Upon stepping outside, Artemiateis promptly let I’yannah fall to the snowy ground, wiping her hands
with no trace of a smirk on her face. I’yannah ignored this display of general grumpiness and merely
trotted on ahead with her nose in the air; Artie followed with a slightly heavier step, her attempt to begin
a confrontation having been foiled. That snooty dragon tail whipping to and fro with every step—
I’yannah’s haughtiness infuriated her. Through grinding teeth, she managed, “Even to Elxo, that’s very
private! I thought you understood that,” she added with a rather unnecessarily desolate tone.

“Oh, shut up, you merciless gossip,” I’yannah tittered, her ears twitching whimsically.

Artie was a little spoiled and a little high-strung, a horrid combination to encounter in most any girl
her age; the difference was that she could name a good point when she saw one, and she could take a joke
or two at her expense. So she shook some melted droplets of snow out of her hair and followed I’yannah
without another word on the matter, feeling much better about the whole thing.

The two girls traveled down the road briskly, as it was almost lunchtime, and the markets would all
soon close for the afternoon. As they emerged from Elxo’s alley, the sun broke out from behind a cloud,
and the snowy streets and rooftops began to shine and sparkle white. Their exhalations took the form of
misty clouds and dispersed immediately; Artie held two fingers before her lips and inhaled deeply.
I’yannah rolled her eyes, but could not prevent a little nostalgic smile from crossing her mouth. They
reached the square.

The fountain in the center of the square stood tall and proud: a Centaur princess of times now long
gone reared high up on her two hind legs, her forelegs kicked up in furious anger. She deftly wielded a
bow easily twice her size, feminine fingers coiled tightly about the string and arrow. A fine stream of
water flowed from the tip of the deadly stone arrow, hitting the pool of ice below with a wet slapping
sound that was almost lost in the chatter produced by the large crowd of people shopping there. Artie
made use of her bipedal form, and pushed ahead of her dragon friend, every once in a while drawing
close to some attractive male and peering desperately over his shoulder in search of the kiosk she was
looking for (none of them seemed to mind so much). Finally she saw it—a fine selection of meats fanned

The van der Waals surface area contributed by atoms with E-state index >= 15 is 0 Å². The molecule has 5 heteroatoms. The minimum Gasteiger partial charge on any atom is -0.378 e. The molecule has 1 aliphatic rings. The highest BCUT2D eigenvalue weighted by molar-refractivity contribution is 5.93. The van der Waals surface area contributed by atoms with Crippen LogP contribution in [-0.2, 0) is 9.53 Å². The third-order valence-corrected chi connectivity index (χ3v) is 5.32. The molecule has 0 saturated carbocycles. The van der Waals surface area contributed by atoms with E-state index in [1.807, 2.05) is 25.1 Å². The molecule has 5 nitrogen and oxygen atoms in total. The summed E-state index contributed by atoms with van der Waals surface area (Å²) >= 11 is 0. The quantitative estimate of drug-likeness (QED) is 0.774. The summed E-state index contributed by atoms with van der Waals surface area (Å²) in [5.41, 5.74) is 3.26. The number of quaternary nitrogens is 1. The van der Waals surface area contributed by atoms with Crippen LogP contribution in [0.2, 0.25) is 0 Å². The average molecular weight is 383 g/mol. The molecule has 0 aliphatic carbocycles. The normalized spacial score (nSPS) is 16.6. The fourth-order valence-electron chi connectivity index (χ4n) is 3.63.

out atop some simple wood tables, surrounded by snow and ice, to keep fresh. She began to shove her
way impatiently through the crowd, ending up at the end of a long line of people waiting their turn to
purchase some meat. I’yannah was three spots ahead; Artie pushed forward some more to stand beside
her.

“How did you do that?” Artemiateis asked, sounding slightly exasperated, but I’yannah merely
smiled, eyes twinkling. Dragons were funny that way.

Studiously examining the selection of meats from far away, Artemiateis began to shuffle her feet back
and forth nervously, fretting a bit over the possibility of choosing a bad cut. This was for good reason, as
she could barely tell a slab of griffin loaf from a Ghaleo leg.

Finally they reached the front of the line; with a wide smile to the vendor (a tall and lithe black
dragon) she lifted a dainty gloved finger and began gently prodding a dripping pink cut of unicorn.
Several people nearby took notice and shook their heads sadly, but Artie ignored them. I’yannah swished
her tail violently through the air, feeling quite annoyed.

“I hate buying unicorn meat in public,” she spat, looking up at Artie to examine her reaction. The girl
merely nodded silently and continued her completely improvised “examination.”

Somewhere off behind the two girls a small commotion began. Artemiateis and I’yannah both
attempted to allow it to resolve itself, but the source seemed to be drawing closer and closer, so they
turned to see what it was.

A girl and her dragon, who looked older than I’yannah by a few years, were shoving their way
roughly through the crowd. She was repeating some name that Artemiateis couldn’t make out, and had
no way of figuring out, as no one else in the crowd bothered to try to help her find what she wanted. She
reached the front of the meat line, and Artie could get a better look at her: she was wild and dirty, dressed
in something that looked awfully like curtains, with long hair that was a hopeless plum-colored mess.
Her silver eyes burned with incoherent urgency; they seemed to harbor an uncivilized glint. She was
shorter than Artemiateis by a few inches, but stared up at her confidently, a strange fury burning in her
expression. “Elxo!!!” she exclaimed loudly.

Everyone around had already dismissed the forest girl and her moss-green dragon and moved on